Compared with laparoscopic minimally invasive PD catheterization, conventional PD catheterization has the following disadvantages: 1) a long operation time, strong pain (laparoscopy PD catheterization is a general anesthesia operation, while conventional PD catheterization is under local or epidural anesthesia. Therefore, patients often have “strong pain” during the conventional PD catheterization), a long incision length and a slow recovery [28]; 2) a limited field of vision, as it is not as open as the laparoscopic minimally invasive operation, and blindcatheter placement by hand leads to inaccurate catheter placement, easy catheter movement or catheter obstruction by the greater omentum [3]; 3) the incision infection rate is high, with ESRD often associated with a variety of diseases, poor resistance, and traditional PD catheterization associated with a longer incision length and a high infection rate that often lead to surgical failure [3]; and 4) the operation is more difficult for obese patients [3]. Zhang et al. reported that the failure rate of conventional open PD catheter placement could reach 10.0 to 22.0%. Therefore, accurate intraoperative positioning and fixation and prevention of postoperative infection are important for successful PD treatment.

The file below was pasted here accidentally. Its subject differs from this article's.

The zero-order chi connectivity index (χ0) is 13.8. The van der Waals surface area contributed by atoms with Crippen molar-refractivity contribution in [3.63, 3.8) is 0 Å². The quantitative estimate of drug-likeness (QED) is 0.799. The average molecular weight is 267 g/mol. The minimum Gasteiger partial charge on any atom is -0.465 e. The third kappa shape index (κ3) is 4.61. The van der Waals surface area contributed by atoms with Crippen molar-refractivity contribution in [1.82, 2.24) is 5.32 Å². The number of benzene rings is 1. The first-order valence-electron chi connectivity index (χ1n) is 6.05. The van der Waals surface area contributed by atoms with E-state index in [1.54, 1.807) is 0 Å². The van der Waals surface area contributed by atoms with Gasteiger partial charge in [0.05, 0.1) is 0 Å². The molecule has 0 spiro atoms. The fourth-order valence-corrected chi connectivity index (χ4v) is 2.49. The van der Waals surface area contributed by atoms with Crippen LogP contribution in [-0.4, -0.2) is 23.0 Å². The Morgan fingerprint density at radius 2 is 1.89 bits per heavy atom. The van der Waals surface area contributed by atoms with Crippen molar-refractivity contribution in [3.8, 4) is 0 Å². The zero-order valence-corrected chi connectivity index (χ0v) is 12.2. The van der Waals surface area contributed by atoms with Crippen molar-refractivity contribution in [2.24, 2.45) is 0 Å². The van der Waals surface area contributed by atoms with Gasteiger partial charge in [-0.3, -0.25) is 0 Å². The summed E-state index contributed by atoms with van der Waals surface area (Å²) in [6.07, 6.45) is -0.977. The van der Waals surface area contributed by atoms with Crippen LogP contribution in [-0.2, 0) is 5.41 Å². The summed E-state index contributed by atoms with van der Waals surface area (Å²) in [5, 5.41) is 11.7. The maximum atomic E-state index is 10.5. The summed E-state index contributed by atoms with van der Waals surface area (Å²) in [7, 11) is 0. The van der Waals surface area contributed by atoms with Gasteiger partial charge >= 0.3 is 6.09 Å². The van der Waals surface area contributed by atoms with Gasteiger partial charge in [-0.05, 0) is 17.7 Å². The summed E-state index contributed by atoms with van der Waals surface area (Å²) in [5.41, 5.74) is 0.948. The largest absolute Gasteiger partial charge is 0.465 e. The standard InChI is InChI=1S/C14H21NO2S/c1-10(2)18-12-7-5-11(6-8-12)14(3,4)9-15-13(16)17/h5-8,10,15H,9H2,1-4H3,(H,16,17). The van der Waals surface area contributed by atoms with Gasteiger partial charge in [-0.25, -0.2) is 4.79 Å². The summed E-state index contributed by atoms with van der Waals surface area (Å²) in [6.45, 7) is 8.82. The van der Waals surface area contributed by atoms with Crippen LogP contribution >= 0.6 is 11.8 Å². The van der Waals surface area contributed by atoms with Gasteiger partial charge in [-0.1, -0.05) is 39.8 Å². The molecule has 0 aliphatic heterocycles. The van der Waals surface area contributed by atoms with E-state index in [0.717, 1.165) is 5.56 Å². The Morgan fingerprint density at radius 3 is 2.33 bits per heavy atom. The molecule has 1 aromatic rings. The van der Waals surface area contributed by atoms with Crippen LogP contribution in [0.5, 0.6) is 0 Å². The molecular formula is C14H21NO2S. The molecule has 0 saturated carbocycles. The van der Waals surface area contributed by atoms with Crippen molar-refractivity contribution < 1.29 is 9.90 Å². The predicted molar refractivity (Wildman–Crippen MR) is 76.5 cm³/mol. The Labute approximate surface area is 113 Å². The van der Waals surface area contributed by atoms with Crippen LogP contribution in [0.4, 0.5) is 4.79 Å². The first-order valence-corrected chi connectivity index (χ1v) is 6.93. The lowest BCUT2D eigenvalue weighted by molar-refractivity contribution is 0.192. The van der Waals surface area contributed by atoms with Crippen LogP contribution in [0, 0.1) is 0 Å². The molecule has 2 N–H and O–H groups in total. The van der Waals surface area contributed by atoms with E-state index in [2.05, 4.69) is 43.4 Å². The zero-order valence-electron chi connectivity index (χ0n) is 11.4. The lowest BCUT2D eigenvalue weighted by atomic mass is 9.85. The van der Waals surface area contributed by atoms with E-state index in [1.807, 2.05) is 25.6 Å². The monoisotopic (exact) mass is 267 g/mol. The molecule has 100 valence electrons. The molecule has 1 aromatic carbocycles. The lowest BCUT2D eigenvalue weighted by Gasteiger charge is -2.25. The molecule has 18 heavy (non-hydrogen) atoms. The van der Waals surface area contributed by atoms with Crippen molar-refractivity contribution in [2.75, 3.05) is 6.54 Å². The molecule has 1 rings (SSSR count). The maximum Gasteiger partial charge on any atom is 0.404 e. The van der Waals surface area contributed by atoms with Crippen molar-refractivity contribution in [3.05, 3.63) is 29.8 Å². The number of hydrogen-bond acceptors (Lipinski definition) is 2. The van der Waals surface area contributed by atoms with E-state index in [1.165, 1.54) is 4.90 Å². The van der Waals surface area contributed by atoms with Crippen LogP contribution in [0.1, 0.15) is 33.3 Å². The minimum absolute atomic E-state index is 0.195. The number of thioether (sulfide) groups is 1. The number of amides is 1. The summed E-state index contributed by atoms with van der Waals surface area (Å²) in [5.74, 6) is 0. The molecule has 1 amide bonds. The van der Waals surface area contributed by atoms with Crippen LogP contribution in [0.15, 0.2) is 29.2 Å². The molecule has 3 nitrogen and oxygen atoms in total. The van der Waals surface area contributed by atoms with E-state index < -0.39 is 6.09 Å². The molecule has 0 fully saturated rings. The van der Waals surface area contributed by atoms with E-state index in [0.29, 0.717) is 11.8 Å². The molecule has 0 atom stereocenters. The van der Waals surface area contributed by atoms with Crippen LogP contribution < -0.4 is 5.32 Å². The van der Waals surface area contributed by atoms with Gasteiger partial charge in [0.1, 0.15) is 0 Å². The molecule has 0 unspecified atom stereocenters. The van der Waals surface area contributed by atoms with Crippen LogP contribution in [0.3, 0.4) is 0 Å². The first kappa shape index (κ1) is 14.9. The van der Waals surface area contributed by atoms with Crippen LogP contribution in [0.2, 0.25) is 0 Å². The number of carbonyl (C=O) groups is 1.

Lee et al. reported [29] that 102 patients who received PD were divided into two groups, which received either laparoscopic or conventional catheter placement, and were followed up for 6 months after the operation. The results showed that the probability of transabdominal tube displacement and blockage in patients who received traditional laparotomy was 12%. However, no drift or blockage of the peritoneal tube occurred in patients undergoing laparoscopic peritoneal catheterization. There are other reports of laparoscopic PD catheter placement describing excellent results. Ko J et al. reported [30] that the success rate of laparoscopic PD-catheter was 100%. Other researchers have used stitches to fix the catheter in place during laparoscopy, with reported success rates of 94 to 100% [27, 31]. A study by Ko et al. also showed a favourable outcome when fixing the catheter to the lower abdominal wall. In their report, only 1 late migration (2.6%) of the catheter occurred. Regretfully, patient details were not provided in the study [30].